You can sort apps by which are taking up the most space. I discovered I was hoarding 90 gigabytes of podcasts! You can choose the app from the storage settings page to clear downloaded data. For example, tap on Disney+ or another streaming app, then swipe left on each video you want to delete.

You have an iPhone 14. Analysts are expecting an incremental update to this year’s phones, including a processor bump and some camera improvements.

The most notable change is likely to be a switch to the universal USB-C charging port from Apple’s own Lightning connector. Apple is doing it to comply with European Union legislation, an executive told my colleague Joanna Stern last year.

Still, if you bought a new iPhone last year, you are probably fine.

Do upgrade if…

iOS 17 doesn’t support your model. Sorry, iPhone 8, 8 Plus and X owners: The next big software update ditches your phones. A full list of supported models can be found at the bottom of Apple’s iOS 17 preview page.

It is important that your phone can upgrade to the latest version of iOS. It delivers new features as well as important security updates and bug fixes. Using outdated software can hurt performance and put your data at risk.

Your device needs serious repairs. Camera on the fritz? Dud buttons or microphone? Get a quote from an Apple repair specialist, but expect those fixes to cost more than a simple battery or screen swap.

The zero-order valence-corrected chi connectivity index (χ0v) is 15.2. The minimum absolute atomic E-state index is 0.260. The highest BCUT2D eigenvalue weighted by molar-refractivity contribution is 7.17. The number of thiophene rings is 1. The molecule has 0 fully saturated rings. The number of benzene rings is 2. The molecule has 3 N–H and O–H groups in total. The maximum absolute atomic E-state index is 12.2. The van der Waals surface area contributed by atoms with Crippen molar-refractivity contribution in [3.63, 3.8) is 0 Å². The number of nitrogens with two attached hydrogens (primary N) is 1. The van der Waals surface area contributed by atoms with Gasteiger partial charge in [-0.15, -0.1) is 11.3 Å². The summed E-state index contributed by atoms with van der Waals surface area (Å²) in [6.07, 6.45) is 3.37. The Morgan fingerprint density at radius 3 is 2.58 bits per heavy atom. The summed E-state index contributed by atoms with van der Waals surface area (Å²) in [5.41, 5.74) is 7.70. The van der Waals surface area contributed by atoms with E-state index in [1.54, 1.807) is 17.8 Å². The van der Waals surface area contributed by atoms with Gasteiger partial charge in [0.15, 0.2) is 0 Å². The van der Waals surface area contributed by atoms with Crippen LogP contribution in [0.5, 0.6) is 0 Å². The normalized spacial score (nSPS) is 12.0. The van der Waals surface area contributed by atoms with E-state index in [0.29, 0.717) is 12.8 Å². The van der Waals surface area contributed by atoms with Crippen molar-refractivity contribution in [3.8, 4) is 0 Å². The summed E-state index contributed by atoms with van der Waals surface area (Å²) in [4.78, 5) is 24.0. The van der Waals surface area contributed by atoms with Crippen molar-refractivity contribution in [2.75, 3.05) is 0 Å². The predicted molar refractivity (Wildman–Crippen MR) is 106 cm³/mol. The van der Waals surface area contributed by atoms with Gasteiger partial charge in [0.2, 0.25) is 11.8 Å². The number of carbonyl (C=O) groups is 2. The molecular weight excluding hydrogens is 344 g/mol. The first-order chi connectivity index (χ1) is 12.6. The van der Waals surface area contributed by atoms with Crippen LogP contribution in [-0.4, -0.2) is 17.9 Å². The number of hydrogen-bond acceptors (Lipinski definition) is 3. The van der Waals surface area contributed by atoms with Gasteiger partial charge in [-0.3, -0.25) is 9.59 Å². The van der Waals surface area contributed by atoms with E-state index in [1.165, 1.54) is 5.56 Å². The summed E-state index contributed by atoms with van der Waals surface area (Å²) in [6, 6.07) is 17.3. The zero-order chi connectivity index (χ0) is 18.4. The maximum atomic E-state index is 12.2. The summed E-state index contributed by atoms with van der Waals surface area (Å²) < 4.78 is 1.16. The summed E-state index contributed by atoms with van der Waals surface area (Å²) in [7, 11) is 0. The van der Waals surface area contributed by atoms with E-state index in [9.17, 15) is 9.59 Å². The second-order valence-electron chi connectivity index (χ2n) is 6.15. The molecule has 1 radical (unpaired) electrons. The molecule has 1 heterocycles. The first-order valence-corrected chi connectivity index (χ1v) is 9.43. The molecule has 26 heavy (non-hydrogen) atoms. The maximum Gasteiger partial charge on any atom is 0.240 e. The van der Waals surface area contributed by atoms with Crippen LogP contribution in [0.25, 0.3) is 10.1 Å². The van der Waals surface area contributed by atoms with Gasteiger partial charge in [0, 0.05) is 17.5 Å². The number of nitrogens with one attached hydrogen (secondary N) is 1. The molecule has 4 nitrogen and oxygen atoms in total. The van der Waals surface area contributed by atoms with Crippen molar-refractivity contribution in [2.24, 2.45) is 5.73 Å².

If you trade in your rundown iPhone, shop around. Apple typically doesn’t give you money for badly damaged iPhones. Cell carriers are more willing to take in your broken device as a trade-in, if only to keep you as a customer.

A coming feature for people with low vision can audibly read text printed on objects viewed through the iPhone’s camera. You need a Pro model to use it. PHOTO: APPLE

You want the latest software tricks. Even if your iPhone does support iOS 17, you won’t get all of the update’s features. The keyboard that completes sentences as you type is only available on the iPhone 12 and newer, as are the hand-triggered FaceTime reactions. An accessibility feature for people with low vision, called Point and Speak, will work only on supported Pro models with depth-sensing 3-D lidar scanners (iPhone 12 Pro and newer).

If you have an iPhone XR or SE, you won’t get any of that.

Whatever you decide, wait until after Sept. 12 to make the call. That’s when Apple will reveal what’s discounted and what’s discontinued. You may want to buy an older device (that’s still newer and nicer than yours), and retailers often cut their prices to make room for the new models.

You will also get the best trade-in deals when the new models launch, especially from your wireless carrier.

Before you hand off your oldie, though, don’t forget to back it up. In fact, it’s best to hold off with any goodbyes until you’re sure everything on the new phone is up and running.

—For more WSJ Technology analysis, reviews, advice and headlines, sign up for our weekly newsletter.